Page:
Film Review: The East

Gripping, intelligent and deeply socially conscious thriller—a singular combination—that hits the bull’s-eye both for satisfying entertainment and timely relevance.

May 30, 2013

-By David Noh


filmjournal/photos/stylus/1377868-East_Md.jpg

For movie details, please click here.

The East begins with a pretty irresistible hook, focusing on a group of eco-terrorists bent on avenging world pollution created by uncaringly greedy corporations. Who hasn’t, for instance, wanted to see those jerks in charge at Exxon or British Petroleum really pay for all that crud in the ocean and heart-rending oil-smeared wildlife?

Sarah (Brit Marling), formerly with the FBI, now toils for the private sector’s Hiller/Brood, which specializes in undercover risk assessments for multinationals. She is assigned to infiltrate The East, a vigilante gang who’ve created a lot of havoc, ruining corporate fat cats’ homes with ingenious, homemade oil spills in their very living rooms, and the like. Led by the charismatic Benji (Alexander Skarsgård), The East is extremely cult-like with its vegan, ritualistic and games-playing ways. Sarah gets sucked in, in more ways than one, and the drama intensifies when she begins to feel for these ragtag activists—especially Benji—and their cause, while her power-hungry boss (Patricia Clarkson) keeps insisting she clamp down ever more on them.

Director Zal Batmanglij, who co-wrote the film with Marling, crafts an immediately gripping thriller that is all the more so for its socially conscious underpinnings. Although those high-living fat cats who don’t give a damn about Mother Earth are indeed worthy villains, Batmanglij maintains an admirably dry and measured approach, which avoids making high-commitment members of The East too self-righteously saintly, as they forage for meals in dumpsters, Freegan-style. Indeed, with their often absurd rituals (like a particularly unwieldy group eating exercise and a wackily jejune game of Spin the Bottle) and overtly p.c. humorlessness, they sometimes seem nearly as noxious as their foes. Many of the scenes involving the group in the ramshackle mansion they use as headquarters play like the purest deadpan comedy, with risible elements of surprise and embarrassment.

None of this prevents you from getting completely caught up, however, in the central, propulsive theme, and the tension—as well as the humor—Batmanglij and Marling creates makes this one of the smartest, most engaging and tough-minded films to come out of a major Hollywood studio in recent years. It’s the best feature inspired by the Occupy movement and has been filmed with an all-around technical smoothness and visual certitude that is a real yet unstressed joy to anyone interested in truly good moviemaking.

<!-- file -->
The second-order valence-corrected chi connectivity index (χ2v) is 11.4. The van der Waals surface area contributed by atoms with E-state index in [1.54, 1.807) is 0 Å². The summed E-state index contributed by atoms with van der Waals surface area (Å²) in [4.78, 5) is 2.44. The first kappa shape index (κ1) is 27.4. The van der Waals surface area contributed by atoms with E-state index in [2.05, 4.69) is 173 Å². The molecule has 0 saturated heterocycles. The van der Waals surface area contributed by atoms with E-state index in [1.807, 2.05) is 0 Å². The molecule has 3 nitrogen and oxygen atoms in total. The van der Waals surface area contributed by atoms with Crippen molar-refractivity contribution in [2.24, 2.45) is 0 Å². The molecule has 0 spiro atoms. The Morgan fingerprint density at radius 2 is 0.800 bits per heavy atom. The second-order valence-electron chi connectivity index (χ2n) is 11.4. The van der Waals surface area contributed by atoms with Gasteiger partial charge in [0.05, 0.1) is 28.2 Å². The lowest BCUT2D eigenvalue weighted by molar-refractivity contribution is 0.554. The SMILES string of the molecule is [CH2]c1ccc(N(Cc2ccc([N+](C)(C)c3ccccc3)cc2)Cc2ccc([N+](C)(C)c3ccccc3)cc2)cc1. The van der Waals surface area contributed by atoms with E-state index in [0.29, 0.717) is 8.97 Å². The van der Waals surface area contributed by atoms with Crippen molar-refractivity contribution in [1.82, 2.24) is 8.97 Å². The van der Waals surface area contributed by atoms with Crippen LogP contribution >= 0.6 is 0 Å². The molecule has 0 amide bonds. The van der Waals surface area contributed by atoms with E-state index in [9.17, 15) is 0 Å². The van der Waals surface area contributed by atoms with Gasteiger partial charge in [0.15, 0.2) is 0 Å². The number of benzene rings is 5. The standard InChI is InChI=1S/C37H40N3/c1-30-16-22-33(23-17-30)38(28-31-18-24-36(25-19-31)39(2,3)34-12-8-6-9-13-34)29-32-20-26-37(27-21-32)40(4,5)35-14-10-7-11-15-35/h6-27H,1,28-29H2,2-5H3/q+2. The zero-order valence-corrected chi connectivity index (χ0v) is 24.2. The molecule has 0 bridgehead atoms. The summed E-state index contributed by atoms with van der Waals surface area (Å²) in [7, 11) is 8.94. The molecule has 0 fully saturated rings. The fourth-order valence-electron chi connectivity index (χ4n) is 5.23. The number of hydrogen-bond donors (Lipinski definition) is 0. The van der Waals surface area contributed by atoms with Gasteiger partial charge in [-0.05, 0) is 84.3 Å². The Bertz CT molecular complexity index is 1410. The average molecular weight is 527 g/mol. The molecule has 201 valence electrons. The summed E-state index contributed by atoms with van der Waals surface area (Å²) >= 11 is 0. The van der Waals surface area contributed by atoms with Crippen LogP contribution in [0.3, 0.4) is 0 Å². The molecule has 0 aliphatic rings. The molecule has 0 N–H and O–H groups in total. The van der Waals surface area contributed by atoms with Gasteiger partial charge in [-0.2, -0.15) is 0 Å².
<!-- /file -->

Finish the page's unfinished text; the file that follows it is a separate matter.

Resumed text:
The wonderfully fresh Marling is, in her way, as purely no-nonsense good as Jessica Chastain was in Zero Dark Thirty, playing a similarly laser-focused yet conflicted character. The actress’ own background, with a Georgetown degree in economics, leaving a job at Goldman Sachs to pursue an acting career which she found stultifying in terms of the bimbo roles offered, prompting her to write her own material, undoubtedly accounts for much of the resonating, intelligent authenticity of the film. (She and Batmanglij also spent a summer on the road, immersing themselves in the Freegan, tent-community lifestyle.)

Skarsgård brings an easy, convincing charisma and shares a potently nervous, sexy chemistry with Marling. The scruffily ingratiating members of his gang all have their own entertaining quirks and foibles, some of them also literal physical victims of corporate pollution. Chief among them is Ellen Page as Izzy, who, with her ineffably butch and sober-sides air of superiority, is both infuriating and also very entertaining. She is matched by Clarkson, effectively cast against type, her usual air of cozy identifiability here replaced with a cold calculation that is scarily daunting. Jason Ritter plays Sarah’s perfect, perfectly understanding boyfriend, who is kept completely in the dark regarding her activities and long absences; one can almost see Marling smile as she wrote this character, fun retribution for generations of women in movies cast (and utterly wasted) in this very way.